Hogs are generally bred twice a year in a continuous cycle designed to provide a steady flow of production. The gestation period for hogs is 3-1/2 months and the average litter size is 9 pigs. The pigs are weaned at 3-4 weeks of age. The pigs are then fed so as to maximize weight gain. The feed consists primarily of grains such as corn, barley, milo, oats, and wheat. Protein is added from oilseed meals. The time from birth to slaughter is typically 6 months. Hogs are ready for slaughter at about 254 pounds, producing a dressed carcass weight of around 190 pounds and an average 88.6 pounds of lean meat.
The world’s largest pork producers are China with 49% of world production in 2011, the European Union with 22%, and the U.S. with 10%. The world’s largest pork exporters are the U.S. with 34% of world exports in 2011, the European Union with 30%, Canada with 18%, and Brazil with 9%.The world’s largest pork importers are Japan, which accounted for 19% of world imports in 2011, Russia (15%), Mexico (10%), South Korea (10%), and China (9%).
When dealing with pork prices, it is important to understand both the supply and demand influences. The factors among the supply side are the production cost, such as cost of feed. The factors among the demand side are personal income, price changes in alternatives meats such as beef and chicken, and population increases. Prices can be affected by disease. In 2011, South Korea increased imports after it culled 25% of its hog herd from foot-and-mouth disease.
In 1966, the Chicago Mercantile Exchange introduced the futures contract on Lean Hogs, providing a way to engage in price discovery for the lean hog marketplace. Lean Hogs futures provide a way to effectively manage the price risk that merchandisers, producers, processors and others have related to the purchase or sale of lean hogs. In addition, traders can take advantage of the arbitrage and spread opportunities with other related meats and grains.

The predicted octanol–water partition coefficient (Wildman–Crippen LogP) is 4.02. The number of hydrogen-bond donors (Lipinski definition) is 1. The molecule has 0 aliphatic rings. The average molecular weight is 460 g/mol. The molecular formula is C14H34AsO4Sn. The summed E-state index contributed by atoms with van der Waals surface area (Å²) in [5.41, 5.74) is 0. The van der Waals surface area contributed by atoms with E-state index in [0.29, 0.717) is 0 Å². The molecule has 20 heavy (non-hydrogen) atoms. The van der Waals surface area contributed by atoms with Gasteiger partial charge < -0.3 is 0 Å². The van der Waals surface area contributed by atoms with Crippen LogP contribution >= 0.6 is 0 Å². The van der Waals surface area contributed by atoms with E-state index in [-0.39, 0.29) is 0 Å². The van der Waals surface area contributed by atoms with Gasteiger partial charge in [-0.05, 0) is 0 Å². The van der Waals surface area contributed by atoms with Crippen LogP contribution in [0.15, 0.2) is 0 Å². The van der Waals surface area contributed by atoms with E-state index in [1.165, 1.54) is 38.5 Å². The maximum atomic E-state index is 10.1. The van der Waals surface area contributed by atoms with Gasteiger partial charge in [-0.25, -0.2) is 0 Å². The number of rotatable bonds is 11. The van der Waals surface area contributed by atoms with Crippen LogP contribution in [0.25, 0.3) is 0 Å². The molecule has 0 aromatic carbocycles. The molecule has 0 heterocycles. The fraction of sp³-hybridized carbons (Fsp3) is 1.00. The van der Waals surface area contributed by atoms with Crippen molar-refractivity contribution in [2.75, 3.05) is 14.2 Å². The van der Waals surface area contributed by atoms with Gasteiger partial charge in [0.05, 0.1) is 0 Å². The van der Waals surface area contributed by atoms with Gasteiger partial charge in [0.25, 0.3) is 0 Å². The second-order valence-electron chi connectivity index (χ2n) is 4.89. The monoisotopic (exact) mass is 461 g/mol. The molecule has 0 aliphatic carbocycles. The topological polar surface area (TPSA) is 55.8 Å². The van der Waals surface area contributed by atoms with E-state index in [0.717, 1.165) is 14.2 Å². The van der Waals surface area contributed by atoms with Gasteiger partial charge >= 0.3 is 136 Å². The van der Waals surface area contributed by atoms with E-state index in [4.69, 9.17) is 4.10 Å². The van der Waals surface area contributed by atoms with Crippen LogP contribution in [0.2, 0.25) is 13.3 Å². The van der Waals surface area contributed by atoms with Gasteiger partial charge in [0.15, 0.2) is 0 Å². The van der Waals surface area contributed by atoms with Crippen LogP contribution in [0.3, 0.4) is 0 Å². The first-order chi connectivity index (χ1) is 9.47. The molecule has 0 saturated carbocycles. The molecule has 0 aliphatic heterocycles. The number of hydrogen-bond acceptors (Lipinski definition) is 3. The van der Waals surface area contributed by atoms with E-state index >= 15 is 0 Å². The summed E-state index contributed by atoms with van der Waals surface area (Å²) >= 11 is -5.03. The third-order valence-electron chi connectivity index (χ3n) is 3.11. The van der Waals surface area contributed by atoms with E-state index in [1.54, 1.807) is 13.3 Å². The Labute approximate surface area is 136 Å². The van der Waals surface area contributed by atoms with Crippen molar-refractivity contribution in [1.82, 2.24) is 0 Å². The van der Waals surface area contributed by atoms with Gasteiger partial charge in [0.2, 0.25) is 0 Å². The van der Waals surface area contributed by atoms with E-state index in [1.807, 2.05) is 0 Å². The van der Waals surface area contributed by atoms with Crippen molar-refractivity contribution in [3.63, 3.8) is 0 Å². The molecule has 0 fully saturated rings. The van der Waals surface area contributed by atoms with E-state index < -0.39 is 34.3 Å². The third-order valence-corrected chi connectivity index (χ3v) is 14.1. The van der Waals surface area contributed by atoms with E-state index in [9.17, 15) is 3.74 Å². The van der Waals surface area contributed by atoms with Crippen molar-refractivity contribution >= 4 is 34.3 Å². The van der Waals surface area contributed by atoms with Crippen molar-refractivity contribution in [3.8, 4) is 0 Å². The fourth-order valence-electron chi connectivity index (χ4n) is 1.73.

The pit Lean Hogs futures contract trades on the floor from 9:05 AM CT to 1:00 PM CT, Monday through Friday. The electronic futures contract, on Globex, trades side-by-side with the pit contract. In addition, trades extended hours electronically from 5:00 PM CT to 4:00 PM CT, Monday through Thursday. On Friday afternoon, the electronic futures contract closes at 1:55 PM CT.
One Lean Hogs futures contract is 40,000 pounds or approximately 18 metric tons. The previous settlement price (August 15, 2012) for October 2012 Lean Hog futures was 75.600 or $30,240 per contract.
The performance bond or initial margin requirement to initiate one futures contract is 4.69% or $1,418 (as of August 14, 2012). To control that futures contract going forward the maintenance margin becomes 3.47% or $1,050 (as of August 14, 2012).
One futures contract price increment is $.00025 per pound. A one “tick” move is $10.00. The next tick after 75.600 downward is 75.575, followed by 75.550. Therefore a one point move, from 75.600 to 74.600, would be $400.
The Daily Price limit is $.03 per pound above or below the previous day’s settlement price. For example, the Daily Price Limit to the upside for the Thursday, August 16 trading session would be 72.600.
The futures contract month listings are February (G), April (J), May, (K), June (M), July (N), August (Q), October (V), and December (Z).
The futures contract’s Last Trading Date (LTD) is the tenth business day of the contract month at 12:00 PM CT. The October 2012 Live Cattle futures contract LTD is October 12, 2012 for example. There is no First Notice Day (FND) for Lean Hogs. Lean Hogs are cash settled at expiration.
Visit our Markets section for additional contract specifications and market information regarding the Lean Hogs futures market.